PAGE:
More than 500 exotic animals prowl, scamper, and crawl through their expansively recreated habitats at Animal World & Snake Farm Zoo. One of the rarest and most beautiful of all the animals is on display in the Ghosts of the Jungle presentation. There, two white lion cubs, some of a very small number in the world tumble and play. They're not albinos, but uniquely pigmented animals first seen in the Timbavati region in 1938, and they have beautifully colored eyes that flit intelligently around their space.
There's plenty else to see there, as well. Guests quake with curiosity as they watch the alligator and crocodile ponds. Patrons can interact with cuddlier critters at the petting zoo, where dozens of fluffy goats, alpacas, and llamas gather to tie-dye their coats. Elsewhere, cackles of hyenas reverberate throughout the grounds, spurring a pack of wolves to emit a more introspective sound by baying at the moon. Wizened tortoises bask in a field of lettuce and racing trophies as a duo of ring-tailed lemurs relax in their environment.
Aromas of grilled Black Angus burgers waft through All Stars Family Grill, where play spaces for toddlers to 12-year-olds are as much of an attraction as the hearty American fare. Entrees, sandwiches, and kid-size meals appear at the pickup counter with complimentary soft-serve ice cream, which incentivizes alfresco dining at picnic benches on the large, concrete patios. A pair of playgrounds, one designed for toddlers and the other for ages 5?12, entertains kids with slides and tunnels. Inside, wooden tables sprawl out under a checkerboard ceiling, which also decorates three private rooms ready with 50-inch plasma high-definition TVs and AV equipment. An arcade buzzes with 13 games including Madden and Target Terror, and flat-screen TVs sprinkled throughout the restaurant display sports, breaking news, and cartoons.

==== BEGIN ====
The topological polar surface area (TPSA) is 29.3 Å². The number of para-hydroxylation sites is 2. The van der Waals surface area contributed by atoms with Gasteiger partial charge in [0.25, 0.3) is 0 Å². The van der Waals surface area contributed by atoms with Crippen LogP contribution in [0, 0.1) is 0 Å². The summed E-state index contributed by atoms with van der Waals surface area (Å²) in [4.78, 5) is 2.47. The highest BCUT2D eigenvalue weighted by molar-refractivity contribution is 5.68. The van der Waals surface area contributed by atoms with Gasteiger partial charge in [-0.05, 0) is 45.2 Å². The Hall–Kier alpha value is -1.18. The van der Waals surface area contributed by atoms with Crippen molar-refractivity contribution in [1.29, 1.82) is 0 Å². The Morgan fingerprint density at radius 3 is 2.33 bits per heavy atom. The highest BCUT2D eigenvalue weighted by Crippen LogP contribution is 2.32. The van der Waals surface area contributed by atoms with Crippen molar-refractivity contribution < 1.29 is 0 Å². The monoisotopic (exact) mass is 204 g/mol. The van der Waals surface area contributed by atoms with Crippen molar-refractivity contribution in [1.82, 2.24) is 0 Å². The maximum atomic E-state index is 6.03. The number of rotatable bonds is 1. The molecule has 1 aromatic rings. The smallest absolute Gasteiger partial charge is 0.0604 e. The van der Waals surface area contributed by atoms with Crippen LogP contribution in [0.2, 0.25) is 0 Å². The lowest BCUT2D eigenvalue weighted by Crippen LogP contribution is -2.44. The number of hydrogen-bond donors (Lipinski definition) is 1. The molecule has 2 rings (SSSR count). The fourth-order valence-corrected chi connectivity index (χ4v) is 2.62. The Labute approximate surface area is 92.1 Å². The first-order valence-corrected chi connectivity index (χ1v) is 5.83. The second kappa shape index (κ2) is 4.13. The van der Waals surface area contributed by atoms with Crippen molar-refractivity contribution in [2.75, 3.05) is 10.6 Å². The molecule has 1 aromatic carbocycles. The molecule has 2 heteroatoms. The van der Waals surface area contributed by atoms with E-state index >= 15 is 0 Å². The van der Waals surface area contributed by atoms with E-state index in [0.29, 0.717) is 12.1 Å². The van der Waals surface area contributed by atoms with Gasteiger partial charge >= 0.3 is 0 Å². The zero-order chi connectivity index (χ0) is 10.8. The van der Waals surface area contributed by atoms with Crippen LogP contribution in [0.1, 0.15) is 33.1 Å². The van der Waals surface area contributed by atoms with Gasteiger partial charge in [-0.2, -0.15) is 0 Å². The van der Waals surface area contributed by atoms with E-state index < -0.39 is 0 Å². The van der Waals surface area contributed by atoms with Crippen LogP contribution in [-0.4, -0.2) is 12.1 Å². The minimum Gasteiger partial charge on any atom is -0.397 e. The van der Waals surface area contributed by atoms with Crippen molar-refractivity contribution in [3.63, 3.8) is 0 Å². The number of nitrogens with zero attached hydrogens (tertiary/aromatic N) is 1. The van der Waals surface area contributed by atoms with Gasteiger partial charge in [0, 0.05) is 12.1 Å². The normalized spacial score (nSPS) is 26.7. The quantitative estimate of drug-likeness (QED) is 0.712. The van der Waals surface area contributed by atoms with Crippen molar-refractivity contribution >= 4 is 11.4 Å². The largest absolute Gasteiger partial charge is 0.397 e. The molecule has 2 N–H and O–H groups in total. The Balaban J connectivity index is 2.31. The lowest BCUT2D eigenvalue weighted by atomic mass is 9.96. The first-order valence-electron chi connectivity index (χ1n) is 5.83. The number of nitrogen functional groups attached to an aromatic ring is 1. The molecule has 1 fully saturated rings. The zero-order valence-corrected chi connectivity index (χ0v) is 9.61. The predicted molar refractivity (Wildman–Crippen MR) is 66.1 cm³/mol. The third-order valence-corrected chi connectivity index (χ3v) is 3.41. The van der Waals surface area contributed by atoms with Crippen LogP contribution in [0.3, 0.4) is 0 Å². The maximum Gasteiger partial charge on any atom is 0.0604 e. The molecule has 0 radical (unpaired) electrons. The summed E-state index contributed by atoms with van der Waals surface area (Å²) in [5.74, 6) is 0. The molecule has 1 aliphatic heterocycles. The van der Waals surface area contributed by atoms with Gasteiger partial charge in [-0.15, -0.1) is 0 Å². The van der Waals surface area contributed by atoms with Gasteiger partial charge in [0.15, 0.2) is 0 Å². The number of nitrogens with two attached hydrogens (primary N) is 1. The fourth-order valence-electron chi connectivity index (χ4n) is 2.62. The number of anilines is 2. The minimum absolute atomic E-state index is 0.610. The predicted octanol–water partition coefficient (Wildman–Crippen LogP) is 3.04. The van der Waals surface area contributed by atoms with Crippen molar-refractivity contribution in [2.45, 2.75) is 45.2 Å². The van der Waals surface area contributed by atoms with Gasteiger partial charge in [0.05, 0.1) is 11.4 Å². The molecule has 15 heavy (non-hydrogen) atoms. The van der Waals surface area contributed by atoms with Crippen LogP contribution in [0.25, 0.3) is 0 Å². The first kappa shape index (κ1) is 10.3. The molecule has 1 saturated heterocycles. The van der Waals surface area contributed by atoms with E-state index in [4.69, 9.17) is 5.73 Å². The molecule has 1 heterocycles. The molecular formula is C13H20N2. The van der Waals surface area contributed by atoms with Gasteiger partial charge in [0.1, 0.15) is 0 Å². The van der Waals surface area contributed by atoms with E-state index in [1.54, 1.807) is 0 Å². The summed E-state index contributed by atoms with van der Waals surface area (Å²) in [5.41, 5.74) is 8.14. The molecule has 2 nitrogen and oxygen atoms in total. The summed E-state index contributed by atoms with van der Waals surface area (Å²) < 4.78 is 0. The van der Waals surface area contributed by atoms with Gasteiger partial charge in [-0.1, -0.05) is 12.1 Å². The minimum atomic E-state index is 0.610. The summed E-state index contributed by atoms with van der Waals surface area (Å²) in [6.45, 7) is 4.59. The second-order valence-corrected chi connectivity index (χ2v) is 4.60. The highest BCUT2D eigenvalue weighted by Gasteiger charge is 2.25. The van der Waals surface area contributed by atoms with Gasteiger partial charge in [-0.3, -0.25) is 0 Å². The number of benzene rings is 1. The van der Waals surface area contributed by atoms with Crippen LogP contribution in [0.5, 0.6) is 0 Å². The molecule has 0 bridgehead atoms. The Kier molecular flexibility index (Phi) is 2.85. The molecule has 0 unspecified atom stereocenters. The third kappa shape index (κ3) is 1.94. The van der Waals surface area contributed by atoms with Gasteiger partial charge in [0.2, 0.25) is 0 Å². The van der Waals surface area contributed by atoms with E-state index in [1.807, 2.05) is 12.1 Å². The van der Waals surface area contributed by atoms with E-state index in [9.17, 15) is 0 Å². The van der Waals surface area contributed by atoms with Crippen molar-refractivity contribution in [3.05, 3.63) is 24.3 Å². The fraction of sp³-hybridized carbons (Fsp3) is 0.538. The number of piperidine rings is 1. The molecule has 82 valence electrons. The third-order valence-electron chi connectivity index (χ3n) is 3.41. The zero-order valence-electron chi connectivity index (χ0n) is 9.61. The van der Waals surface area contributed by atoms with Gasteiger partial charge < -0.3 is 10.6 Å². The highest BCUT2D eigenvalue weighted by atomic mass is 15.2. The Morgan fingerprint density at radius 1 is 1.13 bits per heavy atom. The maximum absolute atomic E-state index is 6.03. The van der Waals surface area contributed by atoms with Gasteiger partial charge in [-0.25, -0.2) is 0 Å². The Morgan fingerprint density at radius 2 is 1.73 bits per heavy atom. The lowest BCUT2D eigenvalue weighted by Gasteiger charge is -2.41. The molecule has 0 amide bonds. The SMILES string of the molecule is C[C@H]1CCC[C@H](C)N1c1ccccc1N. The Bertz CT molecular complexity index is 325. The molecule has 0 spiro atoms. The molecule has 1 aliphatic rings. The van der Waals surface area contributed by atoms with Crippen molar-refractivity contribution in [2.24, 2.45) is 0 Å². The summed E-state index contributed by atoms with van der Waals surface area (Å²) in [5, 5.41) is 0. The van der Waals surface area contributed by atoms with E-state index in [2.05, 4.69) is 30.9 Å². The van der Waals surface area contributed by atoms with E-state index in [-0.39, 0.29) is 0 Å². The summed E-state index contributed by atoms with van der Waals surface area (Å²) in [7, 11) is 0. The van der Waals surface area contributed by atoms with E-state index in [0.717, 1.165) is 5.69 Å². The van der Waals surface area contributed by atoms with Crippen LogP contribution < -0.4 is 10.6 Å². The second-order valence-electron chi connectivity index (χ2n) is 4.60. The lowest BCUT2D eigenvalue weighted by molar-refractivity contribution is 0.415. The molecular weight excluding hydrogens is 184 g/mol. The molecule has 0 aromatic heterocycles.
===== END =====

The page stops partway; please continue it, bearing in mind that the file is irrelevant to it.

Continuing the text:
On Paintball Knights' nine pristine grassy play fields, combatants take cover behind inflatable obstacles and large tin drums while waging good-natured warfare against the opposing team. A referee for every 10 participants keeps things civil and fun by promising to foil cheaters and inaccurate Braveheart reenactments. Between matches, players can hatch master plans in the 50-table gravel staging area or refuel at the snack bar. The staff supplies biodegradable, easy-break paintballs that leave minimal stains and bruises, as well as complimentary lens cleaner and paper towels to scrub away colorful specks from skin, clothing, and monocles.
"It's like throwing a party every day," Byron Severance, who co-owns The Jumpy Place along with his wife, Cathy, told the Hays Free Press. "It's the most fun I've ever had in a job." Byron and Cathy's indoor playground—kept immaculate with a strict socks-only policy, daily disinfectant washes, and an unbudging ban on trashcan-dwelling Grouches—relieves the endemic of excess energy common to youths aged 10 and younger. As children bounce in and slide down air-filled fortresses, adults entertain themselves with complimentary coffee, WiFi, and cartoon-free television. Both locations are open every day except Tuesday, and each admission grants all-day access that allows families to come and go as they please.
Dewberry Farm opens its gates to let the public browse its vast land in search of fall- and farm-themed attractions. The centerpiece of the farm fun is the four-acre corn maze, which challenges guests to navigate three miles of path before reaching freedom. The entrance of the walking-puzzle is manned by the Corn-cierge, who will provide game sheets to solve brainteasers peppered throughout the maze and tridents for defense against people left behind from last year's maze. Celebrate survival at the farm's 16-acre pumpkin patch, where both carving and cooking pumpkins can be purchased ($0.50 per pound, $1 minimum per pumpkin). For an additional $3, jack-o-lantern aficionados can take a stroll through Punkin' Hollar, featuring more than 500 lighted carved pumpkins in a nature setting with trees, animals, and night sounds.